Students think about their futures and the literature they read through a unique metaphor and activity involving mashed potatoes.
- To inspire students to focus on their passions and creativity, rather than becoming victims of apathy or mediocrity
- To provide a metaphor for thinking about themes such as individuality, the cult of personality, the nature of evil, etc. that they encounter in their reading in literature and about culture
- To engage students in using creative mediums to convey a vivid picture of an experience
Class: ENG 1: Composition/Literature 1 Advanced
Introduction/Background: Vicky Gilpin has taught courses that range from high school Freshman Composition courses to university courses on writing and literature. In all of these different types of classes, she has used this activity and metaphor, “Don’t Be Mashed Potatoes” to encourage students to develop their own passions and goals rather than being malleable and bland like mashed potatoes.
For a more in depth explanation from Dr. Gilpin herself of how she explains this activity and idea to her students, see the attached file.
- When students enter the classroom, the instructor gives them an introductory writing activity (usually the metacognition activity, attached) along with the verbal instructions, "next time you enter this room, you must bring in an artifact that demonstrates that you played with mashed potatoes." She tells them that they may have pictures, video, create a poem, etc: they must -as young adults- play with mashed potatoes and pay close attention to the qualities and characteristics. She does not indicate the purpose, unlike most of her exercises where she explains the relevance of the activity up front.
- Students bring in and present their artifacts. These have ranged from poetry, to blogs, to musical numbers, to slow-motion films.
- She then shows them the PowerPoint, attached, where she discusses the meaning of the exercise. Attached is a longer description from the instructor describing the inspirational quotes and ideas she shares with her students. Here are some of the highlights: “The experience of playing with mashed potatoes sears a most important metaphor into my students’ brains while re-emphasizing it in my own: mashed potatoes are squishy, oozing, bland (because of course someone always tastes them), and tend to splatter when subjected to force....Consequently, a person without a path, a goal, a passion, a drive, or 'seeds of a destiny' – whatever label one gives – a person who denies his or her potential agency or proactivity is mashed potatoes: malleable, easily altered, ineffective under pressure. Apathy and anomie can only be fought by those who are not mashed potatoes, and not being mashed potatoes is more than chance.”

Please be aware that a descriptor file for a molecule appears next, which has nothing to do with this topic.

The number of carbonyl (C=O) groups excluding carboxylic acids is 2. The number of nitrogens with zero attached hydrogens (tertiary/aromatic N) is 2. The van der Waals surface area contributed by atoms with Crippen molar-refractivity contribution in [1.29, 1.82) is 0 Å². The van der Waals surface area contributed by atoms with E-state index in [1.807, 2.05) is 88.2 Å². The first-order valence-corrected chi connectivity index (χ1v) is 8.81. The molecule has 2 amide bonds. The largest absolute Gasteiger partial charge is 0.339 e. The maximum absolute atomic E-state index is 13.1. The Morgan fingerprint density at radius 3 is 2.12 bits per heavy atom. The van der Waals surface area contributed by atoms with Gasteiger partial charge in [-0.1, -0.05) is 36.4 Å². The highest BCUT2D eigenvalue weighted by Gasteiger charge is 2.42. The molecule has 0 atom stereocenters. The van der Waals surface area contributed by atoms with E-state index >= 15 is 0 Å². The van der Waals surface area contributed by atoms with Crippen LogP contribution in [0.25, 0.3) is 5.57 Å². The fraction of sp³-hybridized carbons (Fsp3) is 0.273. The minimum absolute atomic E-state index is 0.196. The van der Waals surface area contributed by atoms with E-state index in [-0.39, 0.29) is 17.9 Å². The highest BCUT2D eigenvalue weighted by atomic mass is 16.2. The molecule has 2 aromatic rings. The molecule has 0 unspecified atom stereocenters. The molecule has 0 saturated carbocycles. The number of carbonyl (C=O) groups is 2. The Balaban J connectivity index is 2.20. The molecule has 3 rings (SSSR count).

- This activity creates a metaphor that lasts the whole year. As Gilpin describes, “While we are discussing, examining classic works or works from popular culture, doing more intricate activities that encourage a combination of creative and critical thinking, the metaphor, the theme, pervades: DO NOT BE MASHED POTATOES. Everything we do is to keep them from becoming mashed potatoes, no matter who challenges them, and no matter who tries to sabotage their dreams.” Throughout her classes, Dr. Gilpin creates assignents that have her high school students producing videos, papers, and projects, and her university students networking, presenting, and publishing. This active learning embodies her message to students to be creative and active rather than passive.
Mashed potatoes (students provide)
Comments from the Instructor:
- “This is not merely an activity, but an approach that I have used for classes (depending on how it fits with the curriculum, age, campus, etc) from High School Freshman Composition courses through university genre-based courses and first-year writing courses. The prerequisites include an open mind, a willingness to be challenged, and a recognition that activities are developed to benefit students.”
- “The mashed potatoes activity is beneficial and interesting, but the teacher must have the passion to continue its lessons with connected academic activities that weave differentiated instruction, research, credible sources, literature, informational texts, and THE STUDENTS' INTERESTS (as much as possible in the subject) the whole semester or year.”